Afterwards, Laughton told O’Hara that it was all the people going out to fight in the bloody war he was thinking of while ringing the bells.

Alfred Hitchcock directed her in ‘Jamaica Inn’, and her first major film with John Ford was ‘How Green Was My Valley’ in 1941. But she’ll be best remembered for ‘The Quiet Man’, which was seven years in the planning with Ford, and saw her begin a life-long friendship with co-star John Wayne.

In order to get the financing for ‘The Quiet Man’, they had to agree to shoot a western, ‘Rio Grande’, as Republican Pictures thought the Irish-based film would be a flop.

Her brother, Charlie Fitzsimons, also an actor as well as a barrister, and Lee Lukather selected all the locations for John Ford, and shooting began on 7th June 1951. In the famous scene where she smacks John Wayne, O’Hara admits that she had a hairline fracture in her wrist after it.

Maureen Fitzsimons, whose name became O’Hara as Fitzsimons was thought too long for film posters, hadn’t a great amount of luck with husbands. Her first marriage to George Brown was forced upon her before she left London to film in America; her second husband, Will Price, was an alcoholic who beat her while she was pregnant, and almost left her bankrupt, and when she found happiness with pilot Charlie Blair, he was killed in an air crash.

She claimed there were  questions to be answered over Blair’s death in 1978. His aviation company had associations with the CIA, and she also suggests that he may have known too much about the location of various nuclear weapons during the Cold War. There was resistance from the powers that be in Washington to her burying her husband in Arlington Cemetery, and she had to threaten President Jimmy Carter with a long fight if she wasn’t allowed bury him there. The President then personally approved a well-located grave.

Maureen O’Hara receives the Freedom of Kells, 2012.

It wasn’t her first run-in with a US President. She was shocked, when at dinner with President Roosevelt in 1941, he asked her “Don’t you know Ireland is a communist country?”

 “He wasn’t asking a question at all, but stating a fact. I was astounded and insulted. I told him in no uncertain terms ‘I’ve never heard such rubbish in my life’. His eyes widened and I felt the weight of stares on me, but I continued anyway.”

But the President had his mind made up. When the actress applied for dual nationality in 1946, American as well as Irish citizenship, she was asked in court to forswear her allegiance to Great Britain.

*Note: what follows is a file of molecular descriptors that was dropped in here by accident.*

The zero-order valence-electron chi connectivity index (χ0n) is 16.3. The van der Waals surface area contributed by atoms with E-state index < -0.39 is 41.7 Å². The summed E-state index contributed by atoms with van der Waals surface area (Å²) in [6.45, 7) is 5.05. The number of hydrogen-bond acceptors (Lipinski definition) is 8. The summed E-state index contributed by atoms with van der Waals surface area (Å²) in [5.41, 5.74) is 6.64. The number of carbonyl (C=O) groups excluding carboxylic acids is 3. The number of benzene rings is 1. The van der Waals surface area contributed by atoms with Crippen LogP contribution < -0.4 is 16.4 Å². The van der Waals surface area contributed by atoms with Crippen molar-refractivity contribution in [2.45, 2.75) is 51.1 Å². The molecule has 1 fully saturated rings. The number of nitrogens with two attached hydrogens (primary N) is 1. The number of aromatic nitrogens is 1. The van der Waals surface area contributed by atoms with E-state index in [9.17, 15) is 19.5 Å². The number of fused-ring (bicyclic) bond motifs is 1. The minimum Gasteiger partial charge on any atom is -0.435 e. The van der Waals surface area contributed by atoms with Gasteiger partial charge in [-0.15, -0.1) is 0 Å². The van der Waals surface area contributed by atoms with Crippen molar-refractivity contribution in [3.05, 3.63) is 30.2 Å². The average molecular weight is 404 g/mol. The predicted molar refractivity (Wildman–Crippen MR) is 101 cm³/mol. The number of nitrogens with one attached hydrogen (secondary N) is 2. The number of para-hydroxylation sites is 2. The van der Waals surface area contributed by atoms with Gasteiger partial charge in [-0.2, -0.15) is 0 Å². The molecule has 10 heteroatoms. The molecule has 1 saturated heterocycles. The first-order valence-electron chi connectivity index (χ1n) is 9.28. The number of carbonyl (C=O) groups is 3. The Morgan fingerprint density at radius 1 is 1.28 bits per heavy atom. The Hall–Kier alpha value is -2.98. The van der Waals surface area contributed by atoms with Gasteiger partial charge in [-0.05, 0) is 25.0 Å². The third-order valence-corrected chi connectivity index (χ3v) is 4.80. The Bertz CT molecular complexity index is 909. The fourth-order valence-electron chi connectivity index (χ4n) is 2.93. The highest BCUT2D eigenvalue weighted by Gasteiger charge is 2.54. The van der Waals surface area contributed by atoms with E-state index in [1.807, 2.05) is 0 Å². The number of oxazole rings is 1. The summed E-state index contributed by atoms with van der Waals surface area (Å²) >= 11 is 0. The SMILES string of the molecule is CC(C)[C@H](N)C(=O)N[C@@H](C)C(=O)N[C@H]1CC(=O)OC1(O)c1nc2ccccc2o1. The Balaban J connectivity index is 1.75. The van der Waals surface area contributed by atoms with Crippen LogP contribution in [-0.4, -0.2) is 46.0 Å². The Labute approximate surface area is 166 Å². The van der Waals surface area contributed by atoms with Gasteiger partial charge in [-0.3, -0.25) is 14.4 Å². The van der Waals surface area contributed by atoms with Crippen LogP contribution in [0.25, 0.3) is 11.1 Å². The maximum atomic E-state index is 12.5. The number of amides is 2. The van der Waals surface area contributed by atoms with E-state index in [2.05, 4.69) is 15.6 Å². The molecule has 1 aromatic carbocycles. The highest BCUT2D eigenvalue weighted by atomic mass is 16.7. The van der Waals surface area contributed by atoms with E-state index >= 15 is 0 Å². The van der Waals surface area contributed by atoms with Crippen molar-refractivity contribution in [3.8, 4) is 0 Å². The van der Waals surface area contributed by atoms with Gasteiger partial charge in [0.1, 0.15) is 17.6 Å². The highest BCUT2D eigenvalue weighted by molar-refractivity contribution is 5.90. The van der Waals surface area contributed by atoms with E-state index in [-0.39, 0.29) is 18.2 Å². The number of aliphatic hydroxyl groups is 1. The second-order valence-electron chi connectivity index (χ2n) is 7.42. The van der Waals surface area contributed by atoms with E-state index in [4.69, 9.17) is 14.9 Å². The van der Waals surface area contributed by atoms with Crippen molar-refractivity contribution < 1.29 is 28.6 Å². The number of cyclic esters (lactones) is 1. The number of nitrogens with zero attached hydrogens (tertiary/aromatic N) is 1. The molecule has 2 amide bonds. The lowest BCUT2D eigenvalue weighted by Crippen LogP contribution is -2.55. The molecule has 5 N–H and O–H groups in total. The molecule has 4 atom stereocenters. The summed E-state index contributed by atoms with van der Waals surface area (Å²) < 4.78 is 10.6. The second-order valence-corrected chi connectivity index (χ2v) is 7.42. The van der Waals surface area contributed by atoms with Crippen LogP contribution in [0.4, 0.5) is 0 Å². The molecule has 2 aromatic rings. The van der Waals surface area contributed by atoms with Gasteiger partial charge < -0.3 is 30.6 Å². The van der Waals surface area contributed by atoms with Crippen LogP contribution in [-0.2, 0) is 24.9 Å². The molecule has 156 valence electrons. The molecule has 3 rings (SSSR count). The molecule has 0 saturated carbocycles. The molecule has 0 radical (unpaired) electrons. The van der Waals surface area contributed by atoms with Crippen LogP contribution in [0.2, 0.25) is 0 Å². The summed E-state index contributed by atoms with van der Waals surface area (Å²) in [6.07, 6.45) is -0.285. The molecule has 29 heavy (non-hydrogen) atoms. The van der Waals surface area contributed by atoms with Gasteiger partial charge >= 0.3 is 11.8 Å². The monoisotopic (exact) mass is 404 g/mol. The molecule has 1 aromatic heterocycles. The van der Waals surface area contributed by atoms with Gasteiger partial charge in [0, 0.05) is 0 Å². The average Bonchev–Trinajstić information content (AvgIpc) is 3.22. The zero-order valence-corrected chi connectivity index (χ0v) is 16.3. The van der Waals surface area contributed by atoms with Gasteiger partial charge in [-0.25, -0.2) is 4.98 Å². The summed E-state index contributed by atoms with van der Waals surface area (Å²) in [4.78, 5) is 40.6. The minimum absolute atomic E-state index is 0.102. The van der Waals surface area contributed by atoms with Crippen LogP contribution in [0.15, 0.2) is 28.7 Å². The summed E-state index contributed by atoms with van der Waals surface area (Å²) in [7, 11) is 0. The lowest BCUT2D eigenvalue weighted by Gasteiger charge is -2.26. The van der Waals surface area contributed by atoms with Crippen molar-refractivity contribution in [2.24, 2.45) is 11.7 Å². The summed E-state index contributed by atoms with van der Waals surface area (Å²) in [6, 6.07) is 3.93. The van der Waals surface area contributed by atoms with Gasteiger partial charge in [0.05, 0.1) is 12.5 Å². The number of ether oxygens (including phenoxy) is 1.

She told the court officer she couldn’t do that, as she was Irish, and her allegiance was to Ireland. It transpired that everywhere she had filled in ‘Nationality, Irish’ on her application form, it had been crossed out with a pen and ‘English’ written. She said she would only do it if referred to as an Irish citizen.

The court clerk told her she’d need a court order. “‘Fine’,” I said. “‘When shall I come back to the court?’” The case was heard immediately,

And the judge challenged her assertions, too. “We kept going over it and going over it, back and forth, but I wouldn’t give an inch. I couldn’t. Finally, he said: “We’re going to have to find out what Washington thinks.”

Washington was contacted and said she was a British subject. She told them what to do with their American citizenship, but before she had left the courthouse, the judge relented. It was the first time in the history of the USA that the American government had recognised an Irish citizen as being Irish. Eamon de Valera, the Taoiseach, issued a statement backing her and formally requested to Washington that Irish citizens should not be classified as subjects of Great Britain.

O’Hara had another courtroom outing when she became the first movie star to win a libel case against an industry tabloid.

Confidential magazine reported that she had been carrying out lewd acts with a man in a cinema in Hollywood. The jury was even brought to the cinema to see the seat where the action happened. But, on the day in question, she was filming in Spain, and her passport proved her innocence.

The actress, known as the ‘Queen of Technicolour’, was upset at times that she wasn’t getting good scripts, because film bosses reckoned anything she was in would sell. She charts her stormy relationship with director John Ford, and her close friendship with John Wayne, known to her as ‘Duke’.

“No matter what part of the world I’m in, I’m always asked – what did you whisper into John Wayne’s ear at the end of ‘The Quiet Man’?” she said. John Ford wanted Wayne to look shocked and told her what to say. “At first, I refused, I said no, I couldn’t say that to Duke but Ford wanted a very shocked reaction from Duke, and said I’m telling you, you are to say it.”

Having no choice, she agreed, on condition that it never be repeated or revealed to anyone. After the scene was shot, they told Wayne of the deal, a pact was made, and nobody knows what she said. Ford and Wayne brought it to their graves, as did Maureen O’Hara.

“Curiosity about the whisper has become a great part of ‘The Quiet Man’ legend. I have no doubt as long as the film endures, so will the speculation,” she said.

in 2014, Maureen O’Hara was given a prestigious Honorary Oscar Award from the American Academy. The Award was presented at the American Academy of Motion Picture Arts and Sciences’ annual Governor’s Ball in Hollywood as acknowledgement of a lifetime body of work by an extraordinary Irish woman. She died in October 2015, aged 95, having returned to Kells three years earlier to receive the Freedom of the town.

1 thought on “New Issues 2020: Ireland (Pioneering Irish Women)

Leave a Reply

This site uses Akismet to reduce spam. Learn how your comment data is processed.